But here’s another secret, I spend most of my time on my bike being terrified. Terrified I’ll fall. Terrified I’ll run into a pedestrian. Terrified of going uphill. Terrified of going down hill. Terrified of going too slow. And terrified of going too fast. Still, I get out there.

So, why do I do it? I do it because I have to. Not because I’m required to, or that the doctor told me I must. I do it because I love it. When I’m on my bike I’m not concerned about what I look like or what anyone else thinks of me. It is the only time I feel free from the judgment of other people; free to just live in the moment. I think that more than anything gets me out there on the trails as often as possible.

I see people of all sizes on the bike trails. Some a much smaller than me, some much bigger. One girl in particular stands out. I saw her this weekend and I think she was biking with her boyfriend. She looked like she was struggling. Still, she was faster than me. The two of them whizzed by me without a problem. I later caught up with them as they had stopped for water. She saw me coming and smiled. She looked just as hot and sweaty as I felt. I smiled back and gave her the biker nod – the nod many bikers have given me. A nod of recognition; of camaraderie; a welcome to the club. I hope she sticks with it and loves it as much as I do.

The Fat Pejorative

You really want to insult a woman? Make her feel like she’s nothing? Let her know that no matter what she’s accomplished in her life, the only thing that matters about her is her outward appearance?

It’s surprisingly easy. Just tell her she’s fat.

Here are a few other ways to cement the idea that she is fat, and therefore not really worthy of any other consideration in life:

  • Question her every time she eats -“Are you eating again?”  “Are you really going to eat that?”  “Should you really be eating that?”  “Try an apple instead.”
  • Giver her unsolicited food or exercise advice.
  • Talk to her only about her weight, the food she eats, whether or not she exercises, or her “health”.
  • Take pictures of her eating and put it on the internet with what you view as funny, albeit mean slogans.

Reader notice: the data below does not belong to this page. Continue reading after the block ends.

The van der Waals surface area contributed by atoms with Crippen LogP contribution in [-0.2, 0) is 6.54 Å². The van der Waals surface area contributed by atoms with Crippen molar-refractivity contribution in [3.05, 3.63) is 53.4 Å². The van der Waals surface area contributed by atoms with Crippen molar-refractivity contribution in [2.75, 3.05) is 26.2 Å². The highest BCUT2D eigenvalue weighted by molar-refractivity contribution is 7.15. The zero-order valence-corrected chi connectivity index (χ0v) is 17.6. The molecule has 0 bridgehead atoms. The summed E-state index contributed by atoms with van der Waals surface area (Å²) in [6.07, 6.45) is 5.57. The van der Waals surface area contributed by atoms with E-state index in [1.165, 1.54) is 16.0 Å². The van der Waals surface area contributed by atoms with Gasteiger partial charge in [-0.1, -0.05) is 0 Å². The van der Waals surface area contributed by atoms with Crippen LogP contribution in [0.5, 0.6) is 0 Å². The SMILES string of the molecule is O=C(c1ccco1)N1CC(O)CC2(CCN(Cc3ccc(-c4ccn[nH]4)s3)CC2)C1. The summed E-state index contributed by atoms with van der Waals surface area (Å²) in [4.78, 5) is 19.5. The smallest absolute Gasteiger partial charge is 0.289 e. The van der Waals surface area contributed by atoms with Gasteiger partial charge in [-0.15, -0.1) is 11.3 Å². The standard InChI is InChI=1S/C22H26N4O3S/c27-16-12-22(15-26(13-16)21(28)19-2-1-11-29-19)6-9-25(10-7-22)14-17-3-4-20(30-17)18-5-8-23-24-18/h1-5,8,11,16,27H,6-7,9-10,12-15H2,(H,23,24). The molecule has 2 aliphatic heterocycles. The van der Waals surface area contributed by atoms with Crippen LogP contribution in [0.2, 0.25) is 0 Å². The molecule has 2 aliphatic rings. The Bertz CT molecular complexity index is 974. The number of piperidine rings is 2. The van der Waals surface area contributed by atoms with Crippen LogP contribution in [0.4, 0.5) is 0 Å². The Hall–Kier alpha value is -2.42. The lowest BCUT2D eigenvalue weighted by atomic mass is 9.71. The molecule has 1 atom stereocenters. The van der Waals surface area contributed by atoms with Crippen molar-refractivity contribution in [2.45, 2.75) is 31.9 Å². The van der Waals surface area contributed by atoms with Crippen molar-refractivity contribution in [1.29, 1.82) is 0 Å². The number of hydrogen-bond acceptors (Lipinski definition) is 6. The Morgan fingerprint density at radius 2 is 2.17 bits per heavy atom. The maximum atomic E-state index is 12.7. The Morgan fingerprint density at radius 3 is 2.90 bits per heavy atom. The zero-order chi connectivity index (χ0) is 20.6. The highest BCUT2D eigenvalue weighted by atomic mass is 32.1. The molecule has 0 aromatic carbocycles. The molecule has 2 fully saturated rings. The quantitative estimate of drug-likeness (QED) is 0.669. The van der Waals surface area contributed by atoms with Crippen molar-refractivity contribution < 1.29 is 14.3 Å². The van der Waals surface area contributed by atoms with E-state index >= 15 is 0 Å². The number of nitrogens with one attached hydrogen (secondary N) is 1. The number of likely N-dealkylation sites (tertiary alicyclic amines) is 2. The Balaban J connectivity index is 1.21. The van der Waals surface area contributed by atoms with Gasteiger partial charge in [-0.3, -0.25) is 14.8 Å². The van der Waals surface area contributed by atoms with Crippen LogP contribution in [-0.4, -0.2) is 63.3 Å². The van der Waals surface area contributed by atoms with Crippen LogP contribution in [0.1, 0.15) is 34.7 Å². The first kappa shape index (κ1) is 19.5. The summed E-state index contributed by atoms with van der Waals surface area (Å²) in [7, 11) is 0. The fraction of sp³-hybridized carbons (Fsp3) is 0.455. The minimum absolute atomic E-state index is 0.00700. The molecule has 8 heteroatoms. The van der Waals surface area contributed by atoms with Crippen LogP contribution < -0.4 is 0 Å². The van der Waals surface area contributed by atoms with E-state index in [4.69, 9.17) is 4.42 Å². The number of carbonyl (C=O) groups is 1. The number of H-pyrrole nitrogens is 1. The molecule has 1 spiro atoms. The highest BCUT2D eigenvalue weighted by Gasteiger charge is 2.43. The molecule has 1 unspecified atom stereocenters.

What brought this on today, you ask?

An old high school friend of mine posted this picture of Michelle Obama on Facebook.

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Now, this is not a political blog, and I do not wish to delve into politics here. Certainly, anyone is free to disagree with the president or any politician of any persuasion at any time for any reason. That is a right that is protected by the constitution. This picture is also protected speech, however repugnant it may be.

That said, I was outraged by this picture. The politics of it are inconsequential. What has me angry is the message it sends about women, food, fat, and shame. It says that no matter what a woman has accomplished in her life, that her outward appearance matters more than anything.

She can’t be caught doing anything unattractive, certainly nothing as unattractive as eating. Heaven forbid. That is immediate grounds for mockery of the highest order.

This whole episode has started me thinking about the use of the word “fat” as a pejorative. I cannot tell you the number of times I have been called “fat” as an insult, even during times in my life when I was clearly not fat. And it has clearly had a deleterious effect on my life.

What bothers me now is not how being called fat or being mocked because of food affects me, because I’ve learned more constructive ways of dealing with that. I am worried about the message it sends to young girls. Young girls are bombarded with wildly inappropriate images of unattainable airbrushed beauty. They are sent contradictory messages from the food and diet industries…consume, diet, consume, diet. Eating disorders are on the rise. Childhood obesity is at epidemic levels. All of this worries me.

I have a 6-year-old niece who seemingly knows nothing about food issues apart from her allergies. Here is what she knows. When she’s hungry, she eats. She does not worry about the number of calories in something. She doesn’t worry that it will make her fat. She just eats when she’s hungry. When she’s not, she doesn’t. Furthermore, as far as I can tell she has no self-esteem issues whatsoever. This is the kind of life and self-image I want for all girls.